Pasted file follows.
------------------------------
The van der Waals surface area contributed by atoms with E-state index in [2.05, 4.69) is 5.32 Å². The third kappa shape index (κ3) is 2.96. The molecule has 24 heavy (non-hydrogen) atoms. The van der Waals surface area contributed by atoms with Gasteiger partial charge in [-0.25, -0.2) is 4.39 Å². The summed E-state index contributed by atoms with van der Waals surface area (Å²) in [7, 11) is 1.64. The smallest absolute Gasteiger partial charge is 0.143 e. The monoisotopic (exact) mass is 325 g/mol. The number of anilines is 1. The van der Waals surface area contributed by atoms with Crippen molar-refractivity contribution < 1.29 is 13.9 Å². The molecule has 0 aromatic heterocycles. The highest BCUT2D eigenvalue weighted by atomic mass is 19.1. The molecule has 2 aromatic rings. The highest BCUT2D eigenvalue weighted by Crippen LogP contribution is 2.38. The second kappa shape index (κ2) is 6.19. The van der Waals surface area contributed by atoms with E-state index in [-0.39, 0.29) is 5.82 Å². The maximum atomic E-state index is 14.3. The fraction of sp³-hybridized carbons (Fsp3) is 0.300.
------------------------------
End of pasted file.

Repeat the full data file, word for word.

The van der Waals surface area contributed by atoms with E-state index in [2.05, 4.69) is 5.32 Å². The third kappa shape index (κ3) is 2.96. The molecule has 24 heavy (non-hydrogen) atoms. The van der Waals surface area contributed by atoms with Gasteiger partial charge in [-0.25, -0.2) is 4.39 Å². The summed E-state index contributed by atoms with van der Waals surface area (Å²) in [7, 11) is 1.64. The smallest absolute Gasteiger partial charge is 0.143 e. The monoisotopic (exact) mass is 325 g/mol. The number of anilines is 1. The van der Waals surface area contributed by atoms with Crippen molar-refractivity contribution < 1.29 is 13.9 Å². The molecule has 0 aromatic heterocycles. The highest BCUT2D eigenvalue weighted by atomic mass is 19.1. The molecule has 2 aromatic rings. The highest BCUT2D eigenvalue weighted by Crippen LogP contribution is 2.38. The second kappa shape index (κ2) is 6.19. The van der Waals surface area contributed by atoms with E-state index in [-0.39, 0.29) is 5.82 Å². The maximum atomic E-state index is 14.3. The fraction of sp³-hybridized carbons (Fsp3) is 0.300.